Inspired by the London 2012 Olympic and Paralympic Games, BBC Two Learning Zone has produced a new series of video maths challenges for Key Stages 1, 2 and 3. Developed with input from us (the University of Cambridge's Millennium Mathematics Project), 3, 2, 1, Go! sees real schoolchildren solve problems given to them by Olympic champions and sporting heroes.

### Key Stage 2 - Rowing Timing and Multiplication Challenge

3, 2, 1, Go! is a sports-maths challenge show which reveals how important maths is to sport. Watch as two rowing-mad Key Stage 2 schoolchildren are taken to Bisham Abbey. They meet Olympic sculler Anna Watkins, and are set a maths challenge related to rowing. The stroke rate is the number of times a rower pulls their oar in a minute. The challenge is to estimate the rowers’ stroke rate from watching 20 seconds of a race.

Possible uses in the classroom:

Set the scene; what do they know about rowing in the Olympics? Watch the video up to where the challenge is given ‘ The catch is…..20 seconds’

What could Libby, May, and Solomon do to find the stroke rate? Take ideas and record them.

Watch the rest of video and compare the children’s ideas to what the children do. What does 18 strokes a minute feel like?

Ask the children to pretend to row whilst you time one minute. How many strokes did they do? Can they get closer to 18 by doing it again?

How many strokes would those rowers do in two minutes; ten minutes?

Why is it important for the rowers to know their stroke rate? Talk about how they think the stroke rate might change during a race.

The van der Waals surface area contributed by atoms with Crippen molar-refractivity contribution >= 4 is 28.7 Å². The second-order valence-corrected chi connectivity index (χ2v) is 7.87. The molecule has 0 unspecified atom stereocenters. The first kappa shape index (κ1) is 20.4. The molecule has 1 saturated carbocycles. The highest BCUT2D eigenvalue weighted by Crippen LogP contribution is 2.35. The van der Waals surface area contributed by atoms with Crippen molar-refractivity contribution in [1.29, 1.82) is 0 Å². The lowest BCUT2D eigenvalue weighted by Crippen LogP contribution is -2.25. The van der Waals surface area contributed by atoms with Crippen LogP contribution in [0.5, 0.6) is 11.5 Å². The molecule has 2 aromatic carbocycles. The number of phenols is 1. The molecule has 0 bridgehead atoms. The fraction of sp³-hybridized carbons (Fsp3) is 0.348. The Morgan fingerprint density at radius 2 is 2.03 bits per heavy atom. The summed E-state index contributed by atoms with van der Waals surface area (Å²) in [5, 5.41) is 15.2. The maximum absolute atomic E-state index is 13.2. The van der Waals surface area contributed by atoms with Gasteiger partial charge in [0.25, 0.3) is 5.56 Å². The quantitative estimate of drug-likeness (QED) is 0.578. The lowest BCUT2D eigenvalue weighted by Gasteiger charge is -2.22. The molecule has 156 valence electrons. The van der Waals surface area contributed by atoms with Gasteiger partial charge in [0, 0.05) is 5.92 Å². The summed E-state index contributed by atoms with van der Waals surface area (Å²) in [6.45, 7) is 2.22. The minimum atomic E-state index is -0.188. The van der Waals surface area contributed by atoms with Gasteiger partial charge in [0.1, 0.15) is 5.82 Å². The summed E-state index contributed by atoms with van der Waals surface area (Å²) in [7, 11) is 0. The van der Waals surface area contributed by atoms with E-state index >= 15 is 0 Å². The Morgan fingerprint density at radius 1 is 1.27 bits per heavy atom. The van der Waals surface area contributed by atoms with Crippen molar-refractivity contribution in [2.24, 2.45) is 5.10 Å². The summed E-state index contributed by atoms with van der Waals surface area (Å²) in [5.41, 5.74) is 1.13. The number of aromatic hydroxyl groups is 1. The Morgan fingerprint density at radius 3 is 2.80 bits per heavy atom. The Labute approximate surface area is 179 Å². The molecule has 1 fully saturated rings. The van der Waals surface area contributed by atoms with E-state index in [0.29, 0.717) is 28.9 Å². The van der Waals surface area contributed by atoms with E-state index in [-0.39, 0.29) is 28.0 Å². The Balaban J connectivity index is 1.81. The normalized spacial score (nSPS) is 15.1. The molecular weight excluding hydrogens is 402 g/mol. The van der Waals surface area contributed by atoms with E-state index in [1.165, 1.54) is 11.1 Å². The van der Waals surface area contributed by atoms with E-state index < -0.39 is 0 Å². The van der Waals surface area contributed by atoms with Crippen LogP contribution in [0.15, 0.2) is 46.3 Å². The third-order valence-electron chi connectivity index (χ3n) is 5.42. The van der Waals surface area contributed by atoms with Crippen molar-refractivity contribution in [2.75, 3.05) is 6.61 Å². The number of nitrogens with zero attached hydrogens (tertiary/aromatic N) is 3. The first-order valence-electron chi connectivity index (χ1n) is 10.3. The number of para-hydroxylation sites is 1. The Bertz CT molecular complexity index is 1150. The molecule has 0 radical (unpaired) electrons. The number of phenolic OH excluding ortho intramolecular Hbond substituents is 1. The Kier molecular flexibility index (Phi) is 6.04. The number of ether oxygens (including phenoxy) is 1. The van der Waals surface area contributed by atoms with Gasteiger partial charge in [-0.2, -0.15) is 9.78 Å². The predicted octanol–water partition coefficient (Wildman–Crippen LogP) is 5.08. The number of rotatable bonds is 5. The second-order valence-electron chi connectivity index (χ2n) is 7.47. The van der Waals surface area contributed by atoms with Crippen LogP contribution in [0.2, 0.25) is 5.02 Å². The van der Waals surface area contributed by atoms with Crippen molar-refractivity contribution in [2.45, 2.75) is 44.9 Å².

You could repeat the video activity outside with children counting the steps they take in a 20 second run, working out the step rate for a minute, then tabulating and analyzing the results. Would they be able to maintain that rate for longer than a minute?

Extension:

In pairs, children time 20 seconds run, 40 seconds run, 60 seconds run, 80 seconds run, 100 seconds run and 120 seconds run.

Which has the highest number of steps per minute? Was this a fair test? Why or why not?

Support:

Children who find this challenging could gain practice in using a stopwatch to time 30 seconds and finding the rate for a minute. They focus on doing lots of different activities, for example hopping, clapping, writing their name, and record their results. Do they think they would get quicker or slower if they had to do it for longer?

Related resources

• Olympic Starters This KS2 activity uses the history of the Olympic Games to introduce ideas about measuring time and distances in standard units.

The following problems from our NRICH website explore the mathematical ideas encountered in this activity:

• Multiplication Squares This KS2 problem requires learners to find common factors and offers a context in which they can explain their reasoning.
• Multiplication Square Jigsaw This interactive KS2 resource enables children to reinforce their understanding of the sequences contained within the multiplication square and provides a motivating context in which to practise their tables.
• Countdown This version of the classic Countdown game challenges players to use the numbers available and the four standard operations (addition, subtraction, multiplication and division) to hit the target.

Learning outcomes:

Numbers

KS2 curriculum-

[Ma2 3a] develop further their understanding of the four number operations… choose suitable number operations to solve a given problem…

[Ma3 4b] …choose and use suitable measuring instruments for a task…

Commissioned by BBC Two Learning Zone with advice from Lynne McClure (Director of NRICH, Millennium Mathematics Project, University of Cambridge), the clips were produced in collaboration with BBC Sport.